"We work hard during the meetings, but it's inevitable at some point, either during the meeting or during the dinner, something's going to happen, and he'll be a part of it," Wild general manager Chuck Fletcher said. "It's remarkable how many times he can shoe-check some of our guys without them figuring it out. It's a combination I think of a couple of our guys being oblivious and Guy being so adept at pulling the same prank over and over. He's got a lot of great moves, let's put it that way.
"He's a beauty."
Fletcher went to dinner with Lapointe and his wife Louise on Friday, and it was clear that Saturday's ceremony was on his mind.
"I think last night was the first dinner we've had where nothing happened," Fletcher said with a laugh.
Lapointe's pranking ways have tended to overshadow just how dominant he was on the ice, and that's a disservice to a player who was an offensive force from the blue line.
Lapointe scored at least 10 goals in each of his first nine seasons and had 20 or more in three straight seasons. That streak ended in 1977-78 when he had 13 goals in 49 games.
But despite the dominant offensive numbers, Lapointe always lived in the shadow of Robinson and Savard. That was something he apparently had no problem with.
"For me, they were the Big Two," Lapointe said in his speech, turning to face Savard and Robinson standing behind him. "Thank you guys. You were the best."
Afterwards, Savard and Robinson were given a chance to respond to Lapointe's assertion, and they showed how the camaraderie the three of them had 40 years ago is just as strong today.
"Well," Robinson replied, "we are a bit taller than him."
Lapointe's impact on the Canadiens was massive, but it could easily be argued his greatest impact has been on the Wild. He was one of the first people hired in Minnesota's hockey operations department when the Wild was awarded an expansion franchise in 1999 and has overseen every NHL Draft in franchise history.
There were nine players in uniform for the Wild on Saturday drafted on Lapointe's watch, but his most impressive work has come since 2010. Center Mikael Granlund (drafted No. 9 in 2010), left wing Jason Zucker (No. 59, 2010), defenseman Jonas Brodin (No. 10, 2011) and defenseman Matt Dumba (No. 7, 2012) are among the talented young players helping to support veterans such as defenseman Ryan Suter and forwards Zach Parise, Thomas Vanek and Jason Pominville.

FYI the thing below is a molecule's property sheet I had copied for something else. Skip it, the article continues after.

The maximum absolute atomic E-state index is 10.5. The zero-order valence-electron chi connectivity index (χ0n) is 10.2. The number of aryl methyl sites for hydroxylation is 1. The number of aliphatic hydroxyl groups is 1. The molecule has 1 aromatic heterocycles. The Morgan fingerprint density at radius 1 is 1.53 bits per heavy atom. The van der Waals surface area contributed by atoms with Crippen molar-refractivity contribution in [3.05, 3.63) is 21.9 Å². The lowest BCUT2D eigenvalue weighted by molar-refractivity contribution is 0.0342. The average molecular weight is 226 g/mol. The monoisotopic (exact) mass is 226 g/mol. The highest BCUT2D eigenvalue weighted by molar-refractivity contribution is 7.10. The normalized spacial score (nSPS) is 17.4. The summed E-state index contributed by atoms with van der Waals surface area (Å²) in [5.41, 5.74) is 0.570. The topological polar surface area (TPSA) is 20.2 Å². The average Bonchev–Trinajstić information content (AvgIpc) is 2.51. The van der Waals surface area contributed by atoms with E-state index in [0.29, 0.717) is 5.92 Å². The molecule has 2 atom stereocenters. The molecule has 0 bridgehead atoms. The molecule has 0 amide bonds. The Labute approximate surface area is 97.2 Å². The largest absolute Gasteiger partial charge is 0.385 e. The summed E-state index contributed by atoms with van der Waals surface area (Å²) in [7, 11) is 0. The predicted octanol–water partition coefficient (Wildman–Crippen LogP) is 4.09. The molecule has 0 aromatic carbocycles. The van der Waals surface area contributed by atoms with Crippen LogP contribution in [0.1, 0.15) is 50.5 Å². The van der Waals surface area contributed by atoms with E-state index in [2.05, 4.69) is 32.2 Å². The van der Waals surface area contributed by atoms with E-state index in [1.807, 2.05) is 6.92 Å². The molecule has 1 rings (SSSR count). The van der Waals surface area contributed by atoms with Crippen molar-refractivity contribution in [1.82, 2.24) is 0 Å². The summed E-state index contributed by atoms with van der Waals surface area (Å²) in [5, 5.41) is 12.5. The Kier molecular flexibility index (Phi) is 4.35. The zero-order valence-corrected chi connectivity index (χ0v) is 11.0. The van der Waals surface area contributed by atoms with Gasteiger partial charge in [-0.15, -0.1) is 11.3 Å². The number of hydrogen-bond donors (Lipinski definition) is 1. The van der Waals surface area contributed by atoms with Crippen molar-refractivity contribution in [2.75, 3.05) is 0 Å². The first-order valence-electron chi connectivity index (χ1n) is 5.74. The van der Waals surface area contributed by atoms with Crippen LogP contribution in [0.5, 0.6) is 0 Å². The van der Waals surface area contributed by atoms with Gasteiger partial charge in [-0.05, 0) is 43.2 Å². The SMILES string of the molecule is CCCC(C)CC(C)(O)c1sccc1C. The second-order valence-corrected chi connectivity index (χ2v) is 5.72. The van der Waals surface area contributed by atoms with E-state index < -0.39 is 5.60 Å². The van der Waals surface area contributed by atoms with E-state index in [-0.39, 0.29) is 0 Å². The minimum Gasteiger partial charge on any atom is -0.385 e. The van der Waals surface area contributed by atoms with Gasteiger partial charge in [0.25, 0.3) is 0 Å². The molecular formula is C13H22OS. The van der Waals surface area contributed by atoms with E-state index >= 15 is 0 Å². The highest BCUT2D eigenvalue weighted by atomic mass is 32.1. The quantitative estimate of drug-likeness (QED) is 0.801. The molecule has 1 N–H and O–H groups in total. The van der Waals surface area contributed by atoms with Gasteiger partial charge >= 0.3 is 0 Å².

"A good number of the players that we have here, he's had a very big influence in bringing these players here," coach Mike Yeo said before the game Saturday. "You look at the young players we have on our roster. In many ways, the face of our team is a Mikko [Koivu], it's a Zach [Parise], a [Ryan Suter], it's a [Jason Pominville]. But in a lot of ways a huge part of our team is this youth, and he's had such big part influence in bringing these people here."
Fletcher made it clear just how big Lapointe's influence is at the draft table.
"You don't get high on our [draft] board without Guy liking you," he said, "let's put it that way."
Lapointe's eye for identifying talent on the blue line is what is most evident, with Brodin thriving as Suter's partner ever since he was drafted and Dumba now starting to make an impact.
Dumba remembers vividly the first time he met Lapointe.
"Yeah, I do. Which is kind of cool," Dumba said Saturday. "One of the first games I saw him at was in my draft year; he came to talk to me after my game. It was pretty cool to be able to say I met Guy Lapointe. Then at the draft, during my meetings with the Wild, he did a lot of the talking. Just a great man. When I got called up on stage, he was the first hand I shook. I actually have a picture of me and Guy, it's my draft picture, and he's the first guy to my right. It's a pretty cool picture."
Lapointe took another pretty cool picture Saturday night, posing at the end of his press conference with Savard to his right and Robinson to his left.
The Big Three. Reunited at last.